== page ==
Friday, November 23, 2012

Ask the Passengers

Ask the Passengers by A.S. King (2012)

Astrid moved from the city to a small town with her family when she was 10 and her sister was 9. At 17, she still doesn't feel like she quite fits in, and now she has a big secret. She is falling for a girl she works with and can't tell anyone. She can't talk to her best friend, who is gay and will want to put her in a box when she still isn't quite sure if she fits there. She can't talk to her distant, perfectionist mother or her stoner father. So she spends hours in her backyard lying on the picnic table watching planes go by, sending all the passengers her love and asking them questions she doesn't feel comfortable asking anyone else. And she looks to Socrates for answers - Frank Socrates, who keeps popping up in the most unexpected places.

Short chapters revealed snippets of lives of the passengers flying above, an unexpected addition that worked well. I also love how King integrated a school project from Astrid's humanities class - The Socrates Project - which made her think a lot about her life and helped her work out her beliefs. Most young adult novels don't acknowledge the effects classes can have on teens' lives, and I loved that she included this.

Coming out stories aren't anything new, but unsurprisingly (if you've read A.S. King before), this was different and fresh and clever. Astrid was surrounded by people who wouldn't be upset that she was gay, but that wasn't the problem. The problem is that she didn't know yet and didn't want to be pressured to label herself so until she was ready so she had to hide her feelings (and her girlfriend). Additionally, her girlfriend Dee was very pushy, pressuring Astrid towards sex she wasn't ready for. So not only was Astrid confused about her sexuality, she was uncomfortable with the way her relationship was going.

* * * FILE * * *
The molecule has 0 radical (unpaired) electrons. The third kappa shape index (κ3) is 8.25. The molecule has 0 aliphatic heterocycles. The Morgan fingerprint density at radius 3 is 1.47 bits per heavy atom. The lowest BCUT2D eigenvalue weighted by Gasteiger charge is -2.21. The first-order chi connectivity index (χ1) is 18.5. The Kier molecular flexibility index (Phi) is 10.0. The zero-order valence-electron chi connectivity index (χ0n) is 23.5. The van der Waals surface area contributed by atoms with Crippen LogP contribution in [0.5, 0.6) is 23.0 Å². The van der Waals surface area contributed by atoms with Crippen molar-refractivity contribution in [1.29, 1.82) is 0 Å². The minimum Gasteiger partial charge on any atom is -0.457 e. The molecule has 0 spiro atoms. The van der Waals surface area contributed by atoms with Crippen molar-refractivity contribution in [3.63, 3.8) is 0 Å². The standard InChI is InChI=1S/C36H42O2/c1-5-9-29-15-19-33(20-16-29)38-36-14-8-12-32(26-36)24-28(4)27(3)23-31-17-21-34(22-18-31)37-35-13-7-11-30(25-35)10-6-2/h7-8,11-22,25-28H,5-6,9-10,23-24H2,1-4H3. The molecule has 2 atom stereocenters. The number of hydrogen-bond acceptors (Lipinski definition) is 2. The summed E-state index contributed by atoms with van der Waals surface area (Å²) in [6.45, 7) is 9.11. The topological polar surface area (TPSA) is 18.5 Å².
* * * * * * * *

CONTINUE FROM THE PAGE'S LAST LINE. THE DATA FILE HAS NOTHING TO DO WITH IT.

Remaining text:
Astrid's family is worthy of their own book about dysfunction. Her dad has an unsatisfying job and spends his free time smoking pot in the garage. Her mother is a workaholic who enjoys "Mommy and Me" evenings with Astrid's little sister Ellis, in which they dress up and go to a fancy restaurant and get drunk together. Ellis endures these bizarre outings because it's the only way to maintain a relationship with her mother and she's afraid of being left in the cold like Astrid, who their mother barely acknowledges anymore.

I pretty much ate this book. I read it in a day and it only took me that long because of pesky obligations like work. Here is my only problem with this author: as I read, I mark the pages I want to go back to later, pages with significant quotes, clever ideas, or funny moments. With A.S. King's books, going back to read what I've marked pretty much means re-reading the whole book. A.S. King, why must you be so awesome? Also, keep being awesome!

Ask the Passengers just came out, so go get yourself a copy now.

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